Region 5 – Jim Cohn, 2019-2019 term, Walnut Cove First (U), Advance, Pilot Mountain, minister, male; Mark Collins, 2019-2022 term, Reidsville First (O), Reidsville, Dan Valley, lay person, male; Scott Faw, 2019-2022 term, Calvary (U), Landis, Rowan, minister, male; Brenda Hicks, 2019-2022 term, Oak View (O), Kernersville, Piedmont, lay person, female; Andrew Hopper, 2019-2021 term, Mercy Hill (O), Summerfield, Piedmont, minister, male; Charlie Martin, 2019-2021 term, Cornerstone (U), Winston-Salem, Pilot Mountain, minister, male; Ryan McMillian, 2019-2022 term, Osborne (O), Eden, Dan Valley, minister, male; Walter Overman, 2019-2019 term, Main Street (U), Kernersville, Pilot Mountain, minister, male; Rick Speas, 2019-2022 term, Old Town (O), Winston-Salem, Pilot Mountain, minister, male; Ruth Warner, 2019-2019 term, Saint Paul (U), Greensboro, Piedmont, lay person, female; and Steve Wilson, 2019-2021 term, Trading Ford (O), Salisbury, Rowan, minister, male
 
Region 6 – David (Dac) Croasmun, 2019 unexpired term of Karen Walters, Trinity (U), Monroe, Union, minister, male; Jonathan Homesley, 2019-2022 term, Lake Wylie (U), Charlotte, Metrolina, minister, male; Kenn Hucks, 2019-2021 term, Sardis (O), Monroe, Union, minister, male; Timothy Madaris, 2019-2022 term, Union (U), Monroe, Union, minister, male; and Phil McRae, 2019-2021 term, New Home (U), Peachland, Anson, minister, male
 
Region 7 – Carrie Afanador, 2019-2022 term, Perkinsville (U), Boone, Three Forks, lay person, female; David Jones, 2019-2022 term, Baptist Home (O), North Wilkesboro, Stone Mountain, minister, male; Len Moore, 2019-2021 term, Hinshaw Street (U), Wilkesboro, Brushy Mountain, lay person, male; Travis Suits, 2019-2022 term, Laurel Springs (O), Deep Gap, Three Forks, minister, male; and Kevin York, 2019-2019 term, Friendly Grove (U), West Jefferson, Ashe, minister, male
 
Region 8 – Chris Alford, 2019-2022 term, Freedom (U), Gastonia, South Fork, minister, male; Phil Bailey, 2019-2022 term, Campfield (U), Ellenboro, Sandy Run, minister, male; David Bame, 2019-2022 term, Mill Spring First (U), Mill Spring, Polk, minister, male; Shawn Berryhill, 2019-2019 term, Montford Cove (U), Union Mills, Green River, minister, male; Shanon Brower, 2019-2022 term, Liberty (U), Forest City, Sandy Run, lay person, female; Walter Creighton, 2019-2021 term, Sandy Ridge (U), Conover, Catawba Valley, lay person, male; Nick King, 2019-2021 term, Penelope (U), Hickory, Catawba Valley, minister, male; Sally Matheny, 2019 unexpired term of Todd Rudisill, New Bethel (U), Forest City, Sandy Run, lay person, female; Matt Mills, 2019-2019 term, Mount Pleasant (U), Forest City, Sandy Run, minister, male; Anton Roos, 2019-2021 term, Lake Lure (U), Lake Lure, Green River, minister, male; Paul Scott, 2019-2021 term, Big Springs (O), Ellenboro, Sandy Run, minister, male; and Keith Stephenson, 2019-2019 term, 2nd Baptist (O), Rutherfordton, Green River, minister, male
 
Region 9 – Johnny Byrd, 2019-2022 term, North Point (U), Weaverville, Buncombe, minister, male; Steve Frazier, 2019-2019 term, Riverside (O), Waynesville, Haywood, minister, male; Clark Henderson, 2019-2022 term, Newbridge (O), Weaverville, Buncombe, minister, male; Steve Honeycutt, 2019-2021 term, Long Branch (U), Leicester, French Broad, minister, male; and Jason Miller, 2019-2022 term, Dutch Cove (O), Canton, Haywood, minister, male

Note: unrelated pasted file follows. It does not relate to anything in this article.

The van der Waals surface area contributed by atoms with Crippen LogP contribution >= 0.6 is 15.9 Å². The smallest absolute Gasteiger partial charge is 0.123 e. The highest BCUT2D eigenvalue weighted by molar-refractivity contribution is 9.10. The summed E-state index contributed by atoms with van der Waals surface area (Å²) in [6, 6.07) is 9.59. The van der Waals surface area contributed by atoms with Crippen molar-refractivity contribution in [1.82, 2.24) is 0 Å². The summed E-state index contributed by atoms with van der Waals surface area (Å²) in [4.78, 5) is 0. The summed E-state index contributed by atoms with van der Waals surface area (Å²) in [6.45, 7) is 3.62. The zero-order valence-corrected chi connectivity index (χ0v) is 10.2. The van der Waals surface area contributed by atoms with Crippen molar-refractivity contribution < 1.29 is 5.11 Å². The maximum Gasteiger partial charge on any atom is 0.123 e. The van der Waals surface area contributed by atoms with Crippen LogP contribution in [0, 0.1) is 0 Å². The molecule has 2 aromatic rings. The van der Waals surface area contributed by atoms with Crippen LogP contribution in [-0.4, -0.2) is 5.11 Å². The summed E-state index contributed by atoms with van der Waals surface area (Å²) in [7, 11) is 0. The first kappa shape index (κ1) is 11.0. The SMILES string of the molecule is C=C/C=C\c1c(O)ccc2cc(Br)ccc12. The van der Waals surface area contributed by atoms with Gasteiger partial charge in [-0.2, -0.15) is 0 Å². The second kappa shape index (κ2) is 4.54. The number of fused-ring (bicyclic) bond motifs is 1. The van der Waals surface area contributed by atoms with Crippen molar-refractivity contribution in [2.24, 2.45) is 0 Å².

Region 10 – Noah Crowe, 2019-2022 term, Robbinsville (U), Robbinsville, Graham, minister, male
 

Baptist Children’s Homes of North Carolina

 
Bobby Boyd, Woodlawn (O), Conover, Catawba Valley, lay person, male; John Lee, Wilson First (O), Nashville, South Roanoke, lay person, male; Cameron McGill, The Lake Church (U), White Lake, Bladen, minister, male; Lyndell Pate, Rockwell First (O), Rockwell, Rowan, lay person, male; Marian Phillips, Oakley (U), Siler City, Sandy Creek, lay person, female; Gary Stanley, Salem Fork (U), Dobson, Surry, lay person, male; Eric Vernon, Sanford First (O), Sanford, Sandy Creek, lay person, male; Sterling Wall, Lexington First (O), Lexington, Liberty, lay person, male; and Jay Westmoreland, Charlotte First (O), Fort Mill, S.C., Metrolina, lay person, male
 

Biblical Recorder

 
Kelly Bullard, Temple (O), Wade, New South River, minister, male; Chris Hefner, Wilkesboro (O), Wilkesboro, Brushy Mountain, minister, male; Lesley Hildreth, The Summit (O), Wake Forest, Yates, lay person, female; Larry Whichard, Kennebec (O), Fuquay-Varina, Little River, minister, male; and Bartley Wooten, Beulaville (U), Beulaville, Eastern, minister, male
 

North Carolina Baptist Foundation

 
Geron Gambill, Snyder Memorial (O), Fayetteville, New South River, minister, male; Harold (Hal) Koger, Calvary (U), McLeansville, Piedmont, lay person, male; Marion Krege, 2020 unexpired term of Roy Krege, Mt. Calvary (U), Banner Elk, Three Forks, lay person, female; Harvey Montague, Macedonia (O), Raleigh, Raleigh, lay person, male; Matt Thomas, Access Point (U), Hertford, Chowan, minister, male; and David Webb, Crestview (O), Boiling Springs, Greater Cleveland, minister, male
 

North Carolina Baptist Hospital

 
No vacancies
 

Committee on Convention Meetings